You are all aware of my son Charlie Hughes’ story, because I submitted letters to each of you last week concerning HB 18-1136 and HB 18-1003.
I am in complete support of SB 18-270. I will give you 1 example of how this kind of transition team would have solved future problems immediately and how this might have saved my son’s life.
In 2017, while I was at a work related meeting and my husband was on a sales call, our son Charlie was at home starting to detox from drugs and alcohol combined. He called 911 threatening to commit suicide. He was so frustrated and upset about his addiction problem that he felt that this was his only option. The sheriffs department and I arrived at the same time. They took him in to the nearest ER to us and admitted him under a 72 hr involuntary hold. They also told me to stay away for the day.
Later in early evening, I called the nurse’s desk to see how he was doing. She checked with him, got his approval and then suggested I come in to visit him. I did. He was miserable. He had been secluded from the main hospital and was under surveillance by the guards, but, other than that had had no contact with any humans since they had admitted him. I was concerned, because there had been enough time gone by that he was probably getting ready to go into full on detox and would need IV fluids. I asked a nurse if they had given him IV’s and she snapped at me that he was in suicide watch and didn’t need an IV. I explained to her what my concern was, and she told me it was not my concern and huffed off. Then, I was really concerned because he had seizures when he withdrew, and if he was going to be in there for 72 hrs, he was going to have seizures and would they even take the time to deal with that properly? I asked her about that too. Instead of answering me, she had me escorted from the ER by an armed guard and did not answer my question.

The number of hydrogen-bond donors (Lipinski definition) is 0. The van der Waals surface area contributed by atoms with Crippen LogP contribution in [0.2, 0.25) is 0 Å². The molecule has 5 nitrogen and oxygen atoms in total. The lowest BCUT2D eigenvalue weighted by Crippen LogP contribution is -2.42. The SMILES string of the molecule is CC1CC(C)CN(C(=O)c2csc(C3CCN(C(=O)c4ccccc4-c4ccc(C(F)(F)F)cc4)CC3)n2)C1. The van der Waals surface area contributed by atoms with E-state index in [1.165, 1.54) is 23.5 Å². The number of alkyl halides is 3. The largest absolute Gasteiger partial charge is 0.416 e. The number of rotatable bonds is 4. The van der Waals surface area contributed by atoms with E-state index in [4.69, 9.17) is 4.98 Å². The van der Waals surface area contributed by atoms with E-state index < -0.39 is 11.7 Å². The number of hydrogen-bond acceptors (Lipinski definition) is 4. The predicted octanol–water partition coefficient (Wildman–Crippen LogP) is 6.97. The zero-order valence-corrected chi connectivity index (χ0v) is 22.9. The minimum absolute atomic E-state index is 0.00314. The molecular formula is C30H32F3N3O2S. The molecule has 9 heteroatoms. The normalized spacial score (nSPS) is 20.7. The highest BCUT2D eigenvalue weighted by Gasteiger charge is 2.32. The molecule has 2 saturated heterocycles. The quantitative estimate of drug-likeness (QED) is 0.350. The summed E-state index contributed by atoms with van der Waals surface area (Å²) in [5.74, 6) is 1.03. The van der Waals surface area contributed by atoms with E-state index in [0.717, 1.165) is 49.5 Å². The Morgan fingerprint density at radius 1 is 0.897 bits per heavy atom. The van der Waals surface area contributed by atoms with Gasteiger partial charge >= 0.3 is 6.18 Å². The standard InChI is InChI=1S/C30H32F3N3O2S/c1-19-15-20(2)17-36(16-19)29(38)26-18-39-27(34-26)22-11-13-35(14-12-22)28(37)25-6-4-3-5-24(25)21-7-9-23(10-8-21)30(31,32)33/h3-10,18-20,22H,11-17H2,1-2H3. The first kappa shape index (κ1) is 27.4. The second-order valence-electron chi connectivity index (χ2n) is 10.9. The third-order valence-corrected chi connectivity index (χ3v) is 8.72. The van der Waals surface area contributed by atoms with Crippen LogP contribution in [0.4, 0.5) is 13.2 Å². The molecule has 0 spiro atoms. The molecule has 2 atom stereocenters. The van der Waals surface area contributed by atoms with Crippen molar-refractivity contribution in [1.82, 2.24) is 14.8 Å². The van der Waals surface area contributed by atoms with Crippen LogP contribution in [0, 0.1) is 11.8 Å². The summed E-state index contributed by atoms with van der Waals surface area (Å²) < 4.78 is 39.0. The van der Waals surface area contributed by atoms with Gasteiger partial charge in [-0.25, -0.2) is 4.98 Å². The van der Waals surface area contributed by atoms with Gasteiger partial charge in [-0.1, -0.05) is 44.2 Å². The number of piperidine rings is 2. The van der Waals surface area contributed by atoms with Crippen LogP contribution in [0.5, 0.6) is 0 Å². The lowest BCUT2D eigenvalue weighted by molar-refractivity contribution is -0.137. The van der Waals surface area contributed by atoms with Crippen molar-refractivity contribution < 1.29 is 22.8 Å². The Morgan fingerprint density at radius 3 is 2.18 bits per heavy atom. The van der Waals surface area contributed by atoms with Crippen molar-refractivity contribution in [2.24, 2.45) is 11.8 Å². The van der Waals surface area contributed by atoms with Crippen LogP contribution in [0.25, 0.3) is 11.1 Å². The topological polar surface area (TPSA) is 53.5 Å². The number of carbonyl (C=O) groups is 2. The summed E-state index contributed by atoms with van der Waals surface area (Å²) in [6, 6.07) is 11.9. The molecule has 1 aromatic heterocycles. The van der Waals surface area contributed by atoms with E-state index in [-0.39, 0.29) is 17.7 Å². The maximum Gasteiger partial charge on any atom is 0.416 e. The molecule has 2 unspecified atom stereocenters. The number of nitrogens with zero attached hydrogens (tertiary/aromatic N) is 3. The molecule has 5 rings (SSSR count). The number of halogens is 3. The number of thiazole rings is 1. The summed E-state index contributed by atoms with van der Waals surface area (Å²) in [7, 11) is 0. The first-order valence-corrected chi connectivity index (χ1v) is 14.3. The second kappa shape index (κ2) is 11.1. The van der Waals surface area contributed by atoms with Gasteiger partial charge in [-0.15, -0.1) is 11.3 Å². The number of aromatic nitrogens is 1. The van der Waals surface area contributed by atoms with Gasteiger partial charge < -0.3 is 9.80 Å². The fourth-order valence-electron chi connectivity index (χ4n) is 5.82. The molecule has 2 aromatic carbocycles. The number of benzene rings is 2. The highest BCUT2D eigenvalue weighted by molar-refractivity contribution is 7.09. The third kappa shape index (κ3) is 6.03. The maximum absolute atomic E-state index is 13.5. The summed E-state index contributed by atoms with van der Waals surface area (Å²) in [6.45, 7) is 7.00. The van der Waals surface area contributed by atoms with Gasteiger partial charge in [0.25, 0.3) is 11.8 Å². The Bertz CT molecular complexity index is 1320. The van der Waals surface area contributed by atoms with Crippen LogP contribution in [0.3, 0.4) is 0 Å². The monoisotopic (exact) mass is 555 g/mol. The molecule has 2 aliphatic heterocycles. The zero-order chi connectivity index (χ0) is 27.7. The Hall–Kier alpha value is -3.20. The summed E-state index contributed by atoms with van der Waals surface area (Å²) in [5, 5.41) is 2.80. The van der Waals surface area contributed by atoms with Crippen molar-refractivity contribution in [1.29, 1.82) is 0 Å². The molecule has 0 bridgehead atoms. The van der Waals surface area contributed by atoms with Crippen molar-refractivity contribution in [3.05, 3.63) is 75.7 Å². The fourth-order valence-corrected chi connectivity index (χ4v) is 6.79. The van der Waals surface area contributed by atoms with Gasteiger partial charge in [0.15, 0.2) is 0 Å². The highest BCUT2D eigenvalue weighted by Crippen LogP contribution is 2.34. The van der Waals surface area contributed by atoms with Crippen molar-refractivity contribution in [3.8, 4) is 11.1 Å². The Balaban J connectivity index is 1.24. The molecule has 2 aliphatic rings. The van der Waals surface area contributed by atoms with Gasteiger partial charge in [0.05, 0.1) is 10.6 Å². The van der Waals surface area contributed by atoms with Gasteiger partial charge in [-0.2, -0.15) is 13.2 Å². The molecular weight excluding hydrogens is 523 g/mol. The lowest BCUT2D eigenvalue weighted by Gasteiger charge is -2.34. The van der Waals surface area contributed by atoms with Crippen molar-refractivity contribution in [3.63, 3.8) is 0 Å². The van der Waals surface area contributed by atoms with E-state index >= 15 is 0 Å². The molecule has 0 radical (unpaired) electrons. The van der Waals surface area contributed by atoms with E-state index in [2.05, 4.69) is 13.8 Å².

I was very upset, but, decided I would just keep calling Charlie to check in with him and if he started having those symptoms I would go down and raise hell until they treated him, or I would take him out myself.
At 2:30 in the morning, the ER social worker called and said he was ready to be released. He was no longer drunk or high and they needed me to come and get him. I was really confused, because he was admitted by the sheriffs department on a 72 hr hold for suicide. She insisted that she was operating under the right assumptions and that he had passed all of her criteria for release. I asked if she could just wait until morning, or a decent time for me to come and pick him up. She said, well, I was listed as the person to call, and he had said I would be able to pick him up. I said, wait a minute, has this release been instigated by Charlie? Has he demanded to be released? She said, no, he couldn’t make that demand, only her recommendation could do that.
I said, ok, what if I say I can’t, what would you do? She said that she would ask him to leave on his own free will. In other words, she was kicking him to the curb as soon as I hung up, if I wasn’t willing to come and pick him up. A person admitted to her care on suicide watch who was now in full on detox mode.
So, I did, of course. Furious, crying, pissed off at this system that just kept ignoring our cries for help.
I picked him up and took him to another ER where they started him on IV’s and anti-seizure medication and he was there for the full next day. When stabilized they gave me the 6 days of anti-seizure medication and sent us home, where he normally did his detox.
During that detox time, I reported the first ER to the state commission.
From a cost effective point of view, that was 2 ER visits at 2 different hospitals. CHA says that these cost $15,000/day/each.
From a human and health care point of view, I know that a transition team would have been much more effective and would have put his feet on solid ground with professionals that could help him. And today, I would be texting with him about his latest job details, knowing when he got off work he would be practicing a new song on his guitar, and he would be planning his exciting future.
Instead, I am here talking to you, with his ashes sitting on my dresser.
Vote yes, don’t let this keep happening to any more families. Thank you for your time.